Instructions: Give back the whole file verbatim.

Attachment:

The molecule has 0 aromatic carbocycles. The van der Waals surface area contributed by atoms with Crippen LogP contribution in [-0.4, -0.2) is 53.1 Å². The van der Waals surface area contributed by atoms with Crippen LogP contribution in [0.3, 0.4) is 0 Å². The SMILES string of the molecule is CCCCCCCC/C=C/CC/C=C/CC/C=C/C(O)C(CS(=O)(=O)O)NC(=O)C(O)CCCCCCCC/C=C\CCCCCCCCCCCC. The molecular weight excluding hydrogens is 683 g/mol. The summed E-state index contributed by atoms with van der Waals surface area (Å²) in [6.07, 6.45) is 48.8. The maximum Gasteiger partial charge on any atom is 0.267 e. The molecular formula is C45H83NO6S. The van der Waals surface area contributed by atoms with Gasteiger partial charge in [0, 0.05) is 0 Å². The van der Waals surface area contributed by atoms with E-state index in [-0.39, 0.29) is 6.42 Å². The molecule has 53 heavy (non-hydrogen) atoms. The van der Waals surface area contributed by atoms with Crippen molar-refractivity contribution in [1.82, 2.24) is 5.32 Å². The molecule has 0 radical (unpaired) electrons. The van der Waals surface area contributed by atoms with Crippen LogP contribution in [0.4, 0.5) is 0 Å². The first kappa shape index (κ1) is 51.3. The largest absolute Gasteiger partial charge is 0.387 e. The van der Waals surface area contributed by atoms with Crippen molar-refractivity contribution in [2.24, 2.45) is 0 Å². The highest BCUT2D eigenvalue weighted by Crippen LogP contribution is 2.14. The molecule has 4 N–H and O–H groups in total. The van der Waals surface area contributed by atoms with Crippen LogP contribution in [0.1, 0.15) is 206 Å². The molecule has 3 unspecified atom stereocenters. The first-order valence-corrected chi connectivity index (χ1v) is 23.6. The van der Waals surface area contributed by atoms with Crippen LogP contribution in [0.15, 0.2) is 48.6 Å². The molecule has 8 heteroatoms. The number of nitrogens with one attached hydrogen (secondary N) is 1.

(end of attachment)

The molecule has 0 aromatic carbocycles. The van der Waals surface area contributed by atoms with Crippen LogP contribution in [-0.4, -0.2) is 53.1 Å². The van der Waals surface area contributed by atoms with Crippen LogP contribution in [0.3, 0.4) is 0 Å². The SMILES string of the molecule is CCCCCCCC/C=C/CC/C=C/CC/C=C/C(O)C(CS(=O)(=O)O)NC(=O)C(O)CCCCCCCC/C=C\CCCCCCCCCCCC. The molecular weight excluding hydrogens is 683 g/mol. The summed E-state index contributed by atoms with van der Waals surface area (Å²) in [6.07, 6.45) is 48.8. The maximum Gasteiger partial charge on any atom is 0.267 e. The molecular formula is C45H83NO6S. The van der Waals surface area contributed by atoms with Gasteiger partial charge in [0, 0.05) is 0 Å². The van der Waals surface area contributed by atoms with E-state index in [-0.39, 0.29) is 6.42 Å². The molecule has 53 heavy (non-hydrogen) atoms. The van der Waals surface area contributed by atoms with Crippen molar-refractivity contribution in [1.82, 2.24) is 5.32 Å². The molecule has 0 radical (unpaired) electrons. The van der Waals surface area contributed by atoms with Crippen LogP contribution in [0.4, 0.5) is 0 Å². The first kappa shape index (κ1) is 51.3. The largest absolute Gasteiger partial charge is 0.387 e. The van der Waals surface area contributed by atoms with Crippen molar-refractivity contribution in [2.24, 2.45) is 0 Å². The highest BCUT2D eigenvalue weighted by Crippen LogP contribution is 2.14. The molecule has 4 N–H and O–H groups in total. The van der Waals surface area contributed by atoms with Crippen LogP contribution in [0.1, 0.15) is 206 Å². The molecule has 3 unspecified atom stereocenters. The first-order valence-corrected chi connectivity index (χ1v) is 23.6. The van der Waals surface area contributed by atoms with Crippen LogP contribution in [0.15, 0.2) is 48.6 Å². The molecule has 8 heteroatoms. The number of nitrogens with one attached hydrogen (secondary N) is 1.